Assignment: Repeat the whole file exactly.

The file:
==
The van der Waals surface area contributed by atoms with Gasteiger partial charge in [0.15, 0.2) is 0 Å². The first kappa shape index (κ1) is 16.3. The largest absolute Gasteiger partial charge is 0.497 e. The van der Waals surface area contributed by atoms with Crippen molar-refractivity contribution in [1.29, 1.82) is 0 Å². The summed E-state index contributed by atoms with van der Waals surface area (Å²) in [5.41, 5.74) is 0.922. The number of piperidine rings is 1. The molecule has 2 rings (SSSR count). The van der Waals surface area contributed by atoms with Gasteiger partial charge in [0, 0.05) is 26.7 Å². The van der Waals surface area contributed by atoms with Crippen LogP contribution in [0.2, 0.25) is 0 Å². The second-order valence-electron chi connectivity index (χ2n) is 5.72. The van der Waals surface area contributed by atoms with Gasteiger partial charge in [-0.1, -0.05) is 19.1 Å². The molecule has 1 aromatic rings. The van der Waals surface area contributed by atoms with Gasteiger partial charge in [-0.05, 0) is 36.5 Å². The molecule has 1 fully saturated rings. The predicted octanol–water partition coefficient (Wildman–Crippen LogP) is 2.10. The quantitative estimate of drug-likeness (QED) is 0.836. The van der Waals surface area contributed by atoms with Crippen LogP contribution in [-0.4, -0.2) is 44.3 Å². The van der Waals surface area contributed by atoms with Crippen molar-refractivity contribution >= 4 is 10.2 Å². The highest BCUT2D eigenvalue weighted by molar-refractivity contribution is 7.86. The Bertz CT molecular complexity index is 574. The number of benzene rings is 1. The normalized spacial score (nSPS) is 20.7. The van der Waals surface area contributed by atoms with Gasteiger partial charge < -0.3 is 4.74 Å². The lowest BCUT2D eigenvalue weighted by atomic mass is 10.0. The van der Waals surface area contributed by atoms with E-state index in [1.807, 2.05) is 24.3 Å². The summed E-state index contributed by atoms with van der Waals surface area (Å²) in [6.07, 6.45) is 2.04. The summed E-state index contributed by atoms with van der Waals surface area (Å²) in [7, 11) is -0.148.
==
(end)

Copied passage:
The van der Waals surface area contributed by atoms with Gasteiger partial charge in [0.15, 0.2) is 0 Å². The first kappa shape index (κ1) is 16.3. The largest absolute Gasteiger partial charge is 0.497 e. The van der Waals surface area contributed by atoms with Crippen molar-refractivity contribution in [1.29, 1.82) is 0 Å². The summed E-state index contributed by atoms with van der Waals surface area (Å²) in [5.41, 5.74) is 0.922. The number of piperidine rings is 1. The molecule has 2 rings (SSSR count). The van der Waals surface area contributed by atoms with Gasteiger partial charge in [0, 0.05) is 26.7 Å². The van der Waals surface area contributed by atoms with Crippen LogP contribution in [0.2, 0.25) is 0 Å². The second-order valence-electron chi connectivity index (χ2n) is 5.72. The van der Waals surface area contributed by atoms with Gasteiger partial charge in [-0.1, -0.05) is 19.1 Å². The molecule has 1 aromatic rings. The van der Waals surface area contributed by atoms with Gasteiger partial charge in [-0.05, 0) is 36.5 Å². The molecule has 1 fully saturated rings. The predicted octanol–water partition coefficient (Wildman–Crippen LogP) is 2.10. The quantitative estimate of drug-likeness (QED) is 0.836. The van der Waals surface area contributed by atoms with Crippen LogP contribution in [-0.4, -0.2) is 44.3 Å². The van der Waals surface area contributed by atoms with Crippen molar-refractivity contribution >= 4 is 10.2 Å². The highest BCUT2D eigenvalue weighted by molar-refractivity contribution is 7.86. The Bertz CT molecular complexity index is 574. The number of benzene rings is 1. The normalized spacial score (nSPS) is 20.7. The van der Waals surface area contributed by atoms with Gasteiger partial charge < -0.3 is 4.74 Å². The lowest BCUT2D eigenvalue weighted by atomic mass is 10.0. The van der Waals surface area contributed by atoms with E-state index in [1.807, 2.05) is 24.3 Å². The summed E-state index contributed by atoms with van der Waals surface area (Å²) in [6.07, 6.45) is 2.04. The summed E-state index contributed by atoms with van der Waals surface area (Å²) in [7, 11) is -0.148.